Michael Rawlinson: General Manager ELSPA
So, those were her sort of defining principles if you like. And we just think that particularly around the area of clarity for consumers we think that the hybrid fails miserably.
One of the reasons why we believe that we're in the situation where consumers are unclear at the moment is that we've been running two systems. One shouldn't forget that really, pretty much since 1994 when the ELSPA system was introduced for the content that was not covered by the Video Recordings Act, the BBFC have rated around 3% of all games and the industry has rated the other 97%.
So, that was the ELSPA UK system, and when we introduced PEGI in 2003 that became PEGI. So, they do a little bit more than that now because of things like Blu-ray and HDDVD - the capacity's so big (that) the publishers are putting linear content (cut scenes) on the discs which has to be rated by the BBFC, so they're getting other stuff, but it's not because of games getting an exemption.
So, we think the confusion exists because consumers have been seeing two logos on games boxes for some time. Byron's sort of perpetuating that if you like.
We think that the Byron recommendation doesn't work because, as we move more and more online, games being different from films ? games containing an interactive experience means that ratings games from a UK perspective doesn't give enough protection.
Byron talked about three Cs in her report. She talked about 'Content'. She talked about 'Contact' and she talked about 'Conduct'; contact between players and conduct between players. In some sense that was coming from the Internet but of course that applies to very much to online gaming. Unlike a film where your only experience, your only interaction is with that linear content for an hour, two hours, three hours, whatever it might be; so you're only concerned with the content, in a gaming world there is 'Contact' because players now don't just play against the artificial intelligence of the computer but they play against the real intelligence, the real person in the virtual world who maybe sat next them, who may be down the street or the other side of town or they could be in another country. So, that's the contact; voice over IP and text messaging and the gaming experience itself.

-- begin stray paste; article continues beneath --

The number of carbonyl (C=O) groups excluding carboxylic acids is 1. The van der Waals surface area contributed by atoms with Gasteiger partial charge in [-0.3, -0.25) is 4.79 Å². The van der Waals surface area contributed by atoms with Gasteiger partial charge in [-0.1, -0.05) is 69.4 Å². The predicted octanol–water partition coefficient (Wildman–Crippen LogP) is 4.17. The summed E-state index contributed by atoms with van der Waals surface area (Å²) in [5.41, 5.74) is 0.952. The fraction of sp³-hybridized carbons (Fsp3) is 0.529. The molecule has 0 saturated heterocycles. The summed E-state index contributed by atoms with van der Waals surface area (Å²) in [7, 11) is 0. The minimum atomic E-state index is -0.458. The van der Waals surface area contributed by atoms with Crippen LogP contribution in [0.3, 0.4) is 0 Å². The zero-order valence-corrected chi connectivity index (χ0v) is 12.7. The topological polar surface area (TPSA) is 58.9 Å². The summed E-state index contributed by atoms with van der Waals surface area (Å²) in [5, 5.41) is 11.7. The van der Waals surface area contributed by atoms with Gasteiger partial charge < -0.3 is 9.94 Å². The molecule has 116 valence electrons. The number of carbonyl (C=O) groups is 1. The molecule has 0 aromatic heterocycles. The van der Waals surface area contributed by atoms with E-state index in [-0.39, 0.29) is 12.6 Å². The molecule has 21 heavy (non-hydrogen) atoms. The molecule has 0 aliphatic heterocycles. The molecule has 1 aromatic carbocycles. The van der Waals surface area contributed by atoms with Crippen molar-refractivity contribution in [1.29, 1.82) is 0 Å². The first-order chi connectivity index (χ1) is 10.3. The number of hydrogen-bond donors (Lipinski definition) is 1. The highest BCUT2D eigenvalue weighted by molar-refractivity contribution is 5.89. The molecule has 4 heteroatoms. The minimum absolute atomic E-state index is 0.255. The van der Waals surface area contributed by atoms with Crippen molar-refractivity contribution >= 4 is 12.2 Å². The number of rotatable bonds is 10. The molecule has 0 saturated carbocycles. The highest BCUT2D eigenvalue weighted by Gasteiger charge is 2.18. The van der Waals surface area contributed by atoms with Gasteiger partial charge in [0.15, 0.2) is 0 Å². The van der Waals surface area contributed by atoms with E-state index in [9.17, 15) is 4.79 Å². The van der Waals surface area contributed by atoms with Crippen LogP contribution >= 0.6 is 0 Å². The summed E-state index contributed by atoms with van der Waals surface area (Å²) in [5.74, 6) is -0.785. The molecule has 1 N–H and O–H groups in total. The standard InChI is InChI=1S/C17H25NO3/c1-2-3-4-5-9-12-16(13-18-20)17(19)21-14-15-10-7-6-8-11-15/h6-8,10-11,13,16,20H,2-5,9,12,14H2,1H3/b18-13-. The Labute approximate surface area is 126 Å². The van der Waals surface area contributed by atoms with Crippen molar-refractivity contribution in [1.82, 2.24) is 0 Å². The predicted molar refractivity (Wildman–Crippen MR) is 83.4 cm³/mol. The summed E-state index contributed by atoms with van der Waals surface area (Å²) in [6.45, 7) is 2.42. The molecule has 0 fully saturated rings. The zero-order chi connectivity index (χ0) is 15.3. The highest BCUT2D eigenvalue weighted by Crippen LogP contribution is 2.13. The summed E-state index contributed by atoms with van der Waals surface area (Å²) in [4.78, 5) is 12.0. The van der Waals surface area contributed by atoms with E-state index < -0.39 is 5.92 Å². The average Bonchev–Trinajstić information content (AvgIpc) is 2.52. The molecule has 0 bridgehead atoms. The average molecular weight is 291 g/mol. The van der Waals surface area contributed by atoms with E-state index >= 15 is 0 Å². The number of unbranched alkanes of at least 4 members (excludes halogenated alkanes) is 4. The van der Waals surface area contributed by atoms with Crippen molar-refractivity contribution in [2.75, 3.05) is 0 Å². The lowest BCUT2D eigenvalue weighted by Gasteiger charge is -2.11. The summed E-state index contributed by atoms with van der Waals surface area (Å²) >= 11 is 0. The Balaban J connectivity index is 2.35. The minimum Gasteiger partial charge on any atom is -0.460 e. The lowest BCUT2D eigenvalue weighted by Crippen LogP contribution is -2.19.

Then, of course (there is) the 'Conduct' of players; user-generated content. I can build something within the game world. Someone told me that even within LEGO games where you can take LEGO blocks and start constructing things it doesn't take very long for someone to start constructing something that's very phallic by nature.
So, there's all sorts of... the three elements in a gaming world are not just the content as in the film world. And it's for those reasons that the games industry wants to find the right solution for child protection.
Let's say I'm an ELSPA member... Is it ELSPA's role to look into child protection or is it ELSPA's role to look into my protection as an industry member; a member of ELSPA?
It's ELSPA's job to protect the industry however that is needed. In this particular context there is a question around the rating system. The question, and the problem if you like, has been framed in the context of providing the right solution for child protection. Therefore, for the industry, we have a two-fold job to do. We have to protect the industry in context of child safety if you see what I mean.
So, it is absolutely about giving the industry the best opportunity to do their business. We are here to make their business possible and to enable that. But they need to do that in the context of protecting their consumer.